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BRUINS 7, SENATORS 2

Bruins slick on the ice

Sturm notches hat trick, Bergeron tallies 5 assists as Boston destroys Ottawa

KANATA, Ontario -- Last night, whenever the puck was on Patrice Bergeron's stick, the Boston center lifted his head to see limitless options.

He could dish high to Zdeno Chara for blasts from the point. He could set up Glen Murray down low for one-timers. He could return pucks to Marc Savard, allowing Boston's top assist man to do what he does best. He could find linemate Marco Sturm. Or he could shoot on goal himself.

Bergeron had four shots last night, but five of his passes ended up in the back of the Ottawa net. The five-assist game was a career best for the 21-year-old, who combined with Sturm's three-goal effort and a 4-point night from Savard to power the Bruins to a 7-2 steamrolling of the Senators before a sellout crowd of 19,153 at Scotiabank Place.

It was Sturm's second career hat trick, with his first coming Dec. 23, 1998, when he lit up the Edmonton Oilers and current Boston goaltending coach Bob Essensa for a three-spot while skating for the San Jose Sharks.

"So many options were open," said Bergeron, who has 12 points in the last six games.

On Monday, less than an hour before the Bruins boarded their charter flight here, coach Dave Lewis had noted how his team can't help but win by close margins. Ten of its 15 previous wins had been by one goal.

But with Ottawa's defense springing more leaks than the Nixon Administration, the Bruins scored a rare laugher, improving to 3-0 against their Northeast Division opponent.

Six times, the Senators went on the power play. Six times, they were turned aside by the Boston penalty-killers and Tim Thomas (35 saves).

On their 10 power-play opportunities, the Bruins netted three goals, and sent shot barrages on both Ray Emery (five goals allowed in 40 minutes) and relief netminder Martin Gerber (four saves on six third-period shots).

"It was a must win," said Savard. "We weren't leaving without the 2 points."

As lopsided as the score turned out to be, the Senators could have made it into a battle. In the first period, a minute after Sturm opened the scoring, the Senators sprang loose for an odd-man rush.

Forward Antoine Vermette, skating down the right wing, pulled a pass between his legs to linemate Patrick Eaves. The ex-Boston College star cranked the potential tying shot, but Thomas, sliding from left to right, stuffed Eaves's shot and steered the rebound into the right corner for Paul Mara.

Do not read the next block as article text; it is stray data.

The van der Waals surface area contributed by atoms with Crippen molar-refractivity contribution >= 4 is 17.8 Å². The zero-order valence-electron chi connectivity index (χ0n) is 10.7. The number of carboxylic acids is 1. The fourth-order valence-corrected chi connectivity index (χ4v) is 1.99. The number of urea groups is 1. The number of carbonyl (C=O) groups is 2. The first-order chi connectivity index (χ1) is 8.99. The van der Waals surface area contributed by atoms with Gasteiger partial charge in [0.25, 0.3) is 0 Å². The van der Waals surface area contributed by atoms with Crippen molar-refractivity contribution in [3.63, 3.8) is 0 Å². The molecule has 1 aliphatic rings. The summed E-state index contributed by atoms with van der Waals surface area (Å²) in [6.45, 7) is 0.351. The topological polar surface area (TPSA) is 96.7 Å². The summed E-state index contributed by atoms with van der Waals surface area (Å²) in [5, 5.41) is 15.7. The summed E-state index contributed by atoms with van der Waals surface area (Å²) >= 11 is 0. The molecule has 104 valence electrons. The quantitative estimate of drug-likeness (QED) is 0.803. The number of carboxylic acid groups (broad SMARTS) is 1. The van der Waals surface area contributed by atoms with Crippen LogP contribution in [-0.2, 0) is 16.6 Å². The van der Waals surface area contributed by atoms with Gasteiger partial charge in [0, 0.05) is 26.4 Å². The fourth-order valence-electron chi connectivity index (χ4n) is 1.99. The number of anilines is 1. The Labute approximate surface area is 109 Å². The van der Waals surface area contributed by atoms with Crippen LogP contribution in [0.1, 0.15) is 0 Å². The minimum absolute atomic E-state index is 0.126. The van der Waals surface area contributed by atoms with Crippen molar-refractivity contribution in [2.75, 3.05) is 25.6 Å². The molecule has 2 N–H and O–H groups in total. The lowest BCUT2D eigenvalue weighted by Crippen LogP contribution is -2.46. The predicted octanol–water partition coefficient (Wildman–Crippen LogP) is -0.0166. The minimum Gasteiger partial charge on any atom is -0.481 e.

"Timmy stood on his head," said Chara, who was booed every time he touched the puck in his return to Ottawa. "He was making some unreal saves. That's what you need -- a goalie making saves at key times of the game."

Mara pounced on the puck and kicked off the rush along the right-side wall, pushing a pass forward to Murray. After a give-and-go with Savard, Murray ripped a wrister past Emery at 10:44, doubling Boston's lead and snuffing Ottawa's rally.

"It was only my second or third save of the night," Thomas said. "I was able to make the save and we go right down and score. I think it lifted the guys' morale on the bench."

After a Savard power-play one-timer gave Boston a 3-0 lead, things turned ugly in the second period. Ottawa tough guy Brian McGrattan ran Wayne Primeau and landed a head shot on the Boston center. In response, Primeau and Mara jumped McGrattan and touched off a melee in front of the Ottawa bench.

McGrattan and Primeau were both given roughing and 10-minute misconduct penalties, with the Ottawa forward drawing an additional two minutes for high-sticking. The two spent ample time barking at each other on the ice and from their seats in their respective penalty boxes. Both Lewis and Primeau expressed their concern over the high blow.

"It doesn't make any sense," Primeau, whose right eyebrow bore the marks of McGrattan's hit, said of the play. "We all know he's their tough guy. He doesn't have to do a thing like that to show that he's tough. I lost a lot of respect for him."

Sturm scored on the following power play, then netted his third goal at 15:32. Sturm and Bergeron broke loose for an odd-man rush, and the left wing converted the backdoor play by cashing in the center's crossing pass.

In the third period, Ottawa's rowdy play continued when Eaves stapled Savard to the glass, knocking the center to the ice. Eaves was tagged with a five-minute elbowing major and a game misconduct.

After the game, Savard said he was still feeling dizzy.

"That's what happens when you get a big lead," said Savard, who has 10 points in his last five outings. "You try taking cheap shots. But we stuck up for each other all night. It just shows the character in this room."

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